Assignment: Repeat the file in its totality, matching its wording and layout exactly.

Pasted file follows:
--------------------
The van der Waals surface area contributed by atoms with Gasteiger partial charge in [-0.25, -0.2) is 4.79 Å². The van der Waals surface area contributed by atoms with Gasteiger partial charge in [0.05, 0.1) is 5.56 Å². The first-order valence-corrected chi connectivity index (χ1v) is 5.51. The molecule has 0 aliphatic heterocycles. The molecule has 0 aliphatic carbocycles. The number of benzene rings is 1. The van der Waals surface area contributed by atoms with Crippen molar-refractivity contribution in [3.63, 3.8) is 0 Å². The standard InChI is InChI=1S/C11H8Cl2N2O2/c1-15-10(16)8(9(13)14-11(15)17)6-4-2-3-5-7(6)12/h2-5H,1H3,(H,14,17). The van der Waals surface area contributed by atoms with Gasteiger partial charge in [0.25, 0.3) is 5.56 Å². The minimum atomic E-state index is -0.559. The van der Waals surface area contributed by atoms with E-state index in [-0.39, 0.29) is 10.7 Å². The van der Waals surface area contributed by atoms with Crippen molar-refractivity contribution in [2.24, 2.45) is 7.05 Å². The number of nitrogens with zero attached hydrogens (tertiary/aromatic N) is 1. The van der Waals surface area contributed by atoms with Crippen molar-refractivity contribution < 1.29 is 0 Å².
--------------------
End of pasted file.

The van der Waals surface area contributed by atoms with Gasteiger partial charge in [-0.25, -0.2) is 4.79 Å². The van der Waals surface area contributed by atoms with Gasteiger partial charge in [0.05, 0.1) is 5.56 Å². The first-order valence-corrected chi connectivity index (χ1v) is 5.51. The molecule has 0 aliphatic heterocycles. The molecule has 0 aliphatic carbocycles. The number of benzene rings is 1. The van der Waals surface area contributed by atoms with Crippen molar-refractivity contribution in [3.63, 3.8) is 0 Å². The standard InChI is InChI=1S/C11H8Cl2N2O2/c1-15-10(16)8(9(13)14-11(15)17)6-4-2-3-5-7(6)12/h2-5H,1H3,(H,14,17). The van der Waals surface area contributed by atoms with Gasteiger partial charge in [0.25, 0.3) is 5.56 Å². The minimum atomic E-state index is -0.559. The van der Waals surface area contributed by atoms with E-state index in [-0.39, 0.29) is 10.7 Å². The van der Waals surface area contributed by atoms with Crippen molar-refractivity contribution in [2.24, 2.45) is 7.05 Å². The number of nitrogens with zero attached hydrogens (tertiary/aromatic N) is 1. The van der Waals surface area contributed by atoms with Crippen molar-refractivity contribution < 1.29 is 0 Å².